(b) Analytical Power. This is an equally important scale dimension to Data Volume because storing large amounts of data alone has little benefit; one needs to be able to extract deep insights out of it to provide real business value. And for non-trivial queries in a shared-nothing environment this presents two requirements. First, the system needs to be able to accommodate a large number of nodes to have adequate processing power to execute complex analytics. And secondly, the system needs to scale its performance linearly as more nodes are added. The latter is particularly hard for queries that involve processing of distributed state such as distributed joins: really intelligent algorithms have to be in place or else interconnect bottlenecks just kill performance and the system is not truly scalable.

(c) Manageability. Scalability across the manageability dimension means that a system can scale up and keep operating at a large scale without armies of administrators or downtime. For an MPP architecture this translates to seamless incremental scalability, scalable replication and failover, and little if any requirement for human intervention during management operations. Despite popular belief, we believe manageability can be measured and we need to take such metrics into account when characterizing a system as scalable or non-scalable.

At Aster, we focus on building systems that scale across all dimensions. We believe that even if one dimension is missing our products do not deserve to be called scalable. And since this is such an important issue, I’ll be looking forward to more discussion around it!



17
May
By George Candea in Administration, Blogroll, Database, Manageability on May 17, 2008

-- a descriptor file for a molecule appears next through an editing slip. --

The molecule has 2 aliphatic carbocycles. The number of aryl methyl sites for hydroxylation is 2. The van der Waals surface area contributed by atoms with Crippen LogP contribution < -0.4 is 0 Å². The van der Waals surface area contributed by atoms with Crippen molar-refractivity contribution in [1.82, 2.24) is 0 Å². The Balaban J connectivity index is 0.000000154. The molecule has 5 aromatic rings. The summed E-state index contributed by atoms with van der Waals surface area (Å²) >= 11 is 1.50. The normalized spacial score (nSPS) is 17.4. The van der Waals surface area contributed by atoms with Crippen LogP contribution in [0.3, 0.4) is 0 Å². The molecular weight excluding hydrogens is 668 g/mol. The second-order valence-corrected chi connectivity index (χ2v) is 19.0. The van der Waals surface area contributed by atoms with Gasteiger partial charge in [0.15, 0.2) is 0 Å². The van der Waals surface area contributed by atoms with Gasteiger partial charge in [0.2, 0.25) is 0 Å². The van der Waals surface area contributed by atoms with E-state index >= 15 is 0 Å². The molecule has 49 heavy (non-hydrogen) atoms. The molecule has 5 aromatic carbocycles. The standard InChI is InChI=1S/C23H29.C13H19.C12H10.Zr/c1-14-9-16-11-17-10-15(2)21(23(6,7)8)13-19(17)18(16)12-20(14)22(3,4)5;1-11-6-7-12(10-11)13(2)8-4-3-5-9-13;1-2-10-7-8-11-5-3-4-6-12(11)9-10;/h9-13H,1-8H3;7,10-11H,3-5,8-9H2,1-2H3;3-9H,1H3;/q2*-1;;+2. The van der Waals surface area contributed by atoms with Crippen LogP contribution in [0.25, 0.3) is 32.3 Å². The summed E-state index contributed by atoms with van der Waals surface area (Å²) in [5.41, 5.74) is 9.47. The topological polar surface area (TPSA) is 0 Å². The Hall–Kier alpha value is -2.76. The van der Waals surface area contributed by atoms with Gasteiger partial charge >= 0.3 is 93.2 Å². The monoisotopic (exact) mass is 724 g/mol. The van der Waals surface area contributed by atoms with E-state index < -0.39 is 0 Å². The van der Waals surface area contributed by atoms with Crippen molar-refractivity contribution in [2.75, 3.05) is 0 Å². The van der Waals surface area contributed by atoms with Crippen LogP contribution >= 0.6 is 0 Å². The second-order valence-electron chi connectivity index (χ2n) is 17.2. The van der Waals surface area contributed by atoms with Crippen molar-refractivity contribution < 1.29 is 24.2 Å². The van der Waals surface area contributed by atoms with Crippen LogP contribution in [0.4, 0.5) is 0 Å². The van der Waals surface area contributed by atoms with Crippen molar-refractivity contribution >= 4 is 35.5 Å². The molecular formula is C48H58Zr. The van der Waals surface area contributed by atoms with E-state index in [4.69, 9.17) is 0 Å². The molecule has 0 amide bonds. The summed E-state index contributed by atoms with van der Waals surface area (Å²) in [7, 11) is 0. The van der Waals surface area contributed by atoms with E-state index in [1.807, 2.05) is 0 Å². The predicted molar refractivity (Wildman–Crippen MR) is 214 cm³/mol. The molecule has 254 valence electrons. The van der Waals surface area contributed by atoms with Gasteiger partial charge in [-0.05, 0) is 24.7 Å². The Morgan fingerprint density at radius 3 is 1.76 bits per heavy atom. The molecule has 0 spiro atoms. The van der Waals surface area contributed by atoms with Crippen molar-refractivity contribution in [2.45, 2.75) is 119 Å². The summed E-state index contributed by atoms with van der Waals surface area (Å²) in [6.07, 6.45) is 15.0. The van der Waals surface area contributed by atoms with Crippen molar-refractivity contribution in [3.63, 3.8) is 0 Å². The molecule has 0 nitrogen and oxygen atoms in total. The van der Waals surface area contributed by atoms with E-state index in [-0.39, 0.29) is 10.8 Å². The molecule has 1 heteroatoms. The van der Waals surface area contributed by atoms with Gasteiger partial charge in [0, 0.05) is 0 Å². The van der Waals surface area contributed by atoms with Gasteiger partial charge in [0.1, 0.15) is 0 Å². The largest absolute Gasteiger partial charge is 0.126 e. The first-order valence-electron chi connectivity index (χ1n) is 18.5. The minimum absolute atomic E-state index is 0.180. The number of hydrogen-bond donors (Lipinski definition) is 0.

I want databases that are as easy to manage as Web servers.

IT operations account for 50%-80% of today’s IT budgets and amount to 10s of billions of dollars yearly(1). Poor manageability impacts the bottomline and reduces reliability, availability, and security.

Stateless applications, like Web servers, require little configuration, can be scaled through mere replication, and are reboot-friendly. I want to do that with databases too. But the way they’re built today, the number of knobs is overwhelming: the most popular DB has 220 initialization parameters and 1,477 tables of system parameters, while its “Administrator’s Guide” is 875 pages long(2).

What worries me is an impending manageability crisis, as large data repositories are proliferating at an astonishing pace; in 2003, large Internet services were collecting >1 TB of clickstream data per day(3). 5 years later we’re encountering businesses that want SQL databases to store >1 PB of data. PB-scale databases are by necessity distributed, since no DB can scale vertically to 1 PB; now imagine taking notoriously hard-to-manage single-node databases and distributing them;

How does one build a DB as easy to manage as a Web server? All real engineering disciplines use metrics to quantitatively measure progress toward a design goal, to evaluate how different design decisions impact the desired system property.